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Publication numberUS6239934 B1
Publication typeGrant
Application numberUS 09/111,361
Publication dateMay 29, 2001
Filing dateJul 6, 1998
Priority dateMar 11, 1994
Fee statusLapsed
Also published asDE19681291T0, DE19681291T1, US5777813, WO1996028811A1
Publication number09111361, 111361, US 6239934 B1, US 6239934B1, US-B1-6239934, US6239934 B1, US6239934B1
InventorsKai C. K. Sun, James A. Herbst, Chih-Hsiung Chang, Mansur B. Kiadeh
Original AssigneeKai C. K. Sun, James A. Herbst, Chih-Hsiung Chang, Mansur B. Kiadeh
Export CitationBiBTeX, EndNote, RefMan
External Links: USPTO, USPTO Assignment, Espacenet
Disk drive system and control circuitry adapted for downward compatibility
US 6239934 B1
Abstract
A higher-capacity disk drive system and a higher-capacity removable disk cartridge adapted for downward compatibility with older, lower-capacity disk drive systems, wherein a unique control information format is stored on higher-capacity removable disk cartridges to distinguish them from older, lower-capacity removable disk cartridges and thereby to facilitate cartridge capacity recognition by the higher-capacity disk drive system. Upon recognizing the capacity of an inserted removable disk cartridge, the higher-capacity disk drive system can read and write data to the removable disk cartridge such that data which it stores on a lower-capacity removable disk cartridge may be read by lower-capacity disk drive systems.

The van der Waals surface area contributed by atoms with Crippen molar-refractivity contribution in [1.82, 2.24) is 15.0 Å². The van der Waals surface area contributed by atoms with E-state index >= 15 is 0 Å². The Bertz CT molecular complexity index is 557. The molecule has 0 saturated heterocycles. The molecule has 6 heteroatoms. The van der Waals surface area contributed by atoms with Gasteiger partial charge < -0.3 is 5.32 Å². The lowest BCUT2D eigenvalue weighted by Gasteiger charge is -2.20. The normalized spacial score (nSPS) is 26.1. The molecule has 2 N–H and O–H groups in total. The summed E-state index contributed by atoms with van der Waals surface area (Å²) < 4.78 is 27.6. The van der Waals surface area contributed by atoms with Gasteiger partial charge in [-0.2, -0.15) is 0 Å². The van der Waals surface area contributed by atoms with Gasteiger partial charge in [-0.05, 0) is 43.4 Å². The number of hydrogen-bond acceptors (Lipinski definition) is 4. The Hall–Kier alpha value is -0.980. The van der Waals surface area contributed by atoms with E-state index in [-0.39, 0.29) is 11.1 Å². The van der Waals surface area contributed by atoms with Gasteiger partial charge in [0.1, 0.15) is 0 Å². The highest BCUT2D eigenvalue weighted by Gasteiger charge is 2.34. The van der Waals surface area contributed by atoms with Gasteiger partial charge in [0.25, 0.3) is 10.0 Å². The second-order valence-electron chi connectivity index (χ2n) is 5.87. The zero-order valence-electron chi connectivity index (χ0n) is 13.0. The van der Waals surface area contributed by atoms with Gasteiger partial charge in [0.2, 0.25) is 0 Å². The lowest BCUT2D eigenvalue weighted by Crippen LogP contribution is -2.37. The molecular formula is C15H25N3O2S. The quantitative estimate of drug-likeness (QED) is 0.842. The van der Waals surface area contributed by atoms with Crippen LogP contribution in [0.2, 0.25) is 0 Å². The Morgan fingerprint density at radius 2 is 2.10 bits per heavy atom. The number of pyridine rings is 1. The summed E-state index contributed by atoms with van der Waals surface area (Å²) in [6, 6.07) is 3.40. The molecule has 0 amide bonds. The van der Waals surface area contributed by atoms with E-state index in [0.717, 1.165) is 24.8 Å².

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Claims(3)
What is claimed is:
1. An apparatus for identifying the data storage capacity of a particular removable disk cartridge inserted into a removable cartridge disk drive system, said apparatus comprising
a first read/write channel connected to first circuit means for identifying an embedded servo pattern associated with a first removable disk cartridge having a first defined storage capacity when said first removable disk cartridge is inserted into said removable cartridge disk drive system, and
a second read/write channel connected to second circuit means for identifying an embedded servo patterns respectively associated with a removable disk cartridges having second and third defined storage capacities when one of said second and third removable disk cartridges is inserted into said removable cartridge disk drive system.
2. A disk drive adapted to receive a removable disk cartridge including a magnetic disk having a plurality of tracks divided into a sector pattern such that the sector pattern divides each track into a plurality of sector portions of substantially equal arc length, the magnetic disk also including a servo burst with each sector portion of each track, comprising:
means for rotating the magnetic disk;
means for detecting a plurality of servo bursts on the magnetic disk;
means for measuring the time between detected servo bursts;
means for comparing the measured time to an expected time associated with a particular disk capacity;
means for detecting the track number of the track being read;
means for validating the detected track number; and